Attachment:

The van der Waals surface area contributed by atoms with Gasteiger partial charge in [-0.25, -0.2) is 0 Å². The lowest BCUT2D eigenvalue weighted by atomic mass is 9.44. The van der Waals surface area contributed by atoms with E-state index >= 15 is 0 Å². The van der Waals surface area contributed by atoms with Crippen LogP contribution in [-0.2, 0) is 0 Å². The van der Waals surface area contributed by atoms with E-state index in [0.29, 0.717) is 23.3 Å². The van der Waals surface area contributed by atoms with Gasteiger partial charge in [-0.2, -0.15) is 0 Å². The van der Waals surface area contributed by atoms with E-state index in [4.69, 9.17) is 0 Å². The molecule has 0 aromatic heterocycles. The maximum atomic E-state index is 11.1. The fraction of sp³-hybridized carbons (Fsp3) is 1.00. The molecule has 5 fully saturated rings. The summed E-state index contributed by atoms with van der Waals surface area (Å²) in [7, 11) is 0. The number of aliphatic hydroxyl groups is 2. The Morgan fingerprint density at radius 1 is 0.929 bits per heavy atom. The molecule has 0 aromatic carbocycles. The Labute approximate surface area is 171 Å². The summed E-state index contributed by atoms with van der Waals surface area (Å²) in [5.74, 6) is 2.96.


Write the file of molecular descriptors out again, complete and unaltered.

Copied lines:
The van der Waals surface area contributed by atoms with Gasteiger partial charge in [-0.25, -0.2) is 0 Å². The lowest BCUT2D eigenvalue weighted by atomic mass is 9.44. The van der Waals surface area contributed by atoms with E-state index >= 15 is 0 Å². The van der Waals surface area contributed by atoms with Crippen LogP contribution in [-0.2, 0) is 0 Å². The van der Waals surface area contributed by atoms with E-state index in [0.29, 0.717) is 23.3 Å². The van der Waals surface area contributed by atoms with Gasteiger partial charge in [-0.2, -0.15) is 0 Å². The van der Waals surface area contributed by atoms with E-state index in [4.69, 9.17) is 0 Å². The molecule has 0 aromatic heterocycles. The maximum atomic E-state index is 11.1. The fraction of sp³-hybridized carbons (Fsp3) is 1.00. The molecule has 5 fully saturated rings. The summed E-state index contributed by atoms with van der Waals surface area (Å²) in [7, 11) is 0. The number of aliphatic hydroxyl groups is 2. The Morgan fingerprint density at radius 1 is 0.929 bits per heavy atom. The molecule has 0 aromatic carbocycles. The Labute approximate surface area is 171 Å². The summed E-state index contributed by atoms with van der Waals surface area (Å²) in [5.74, 6) is 2.96.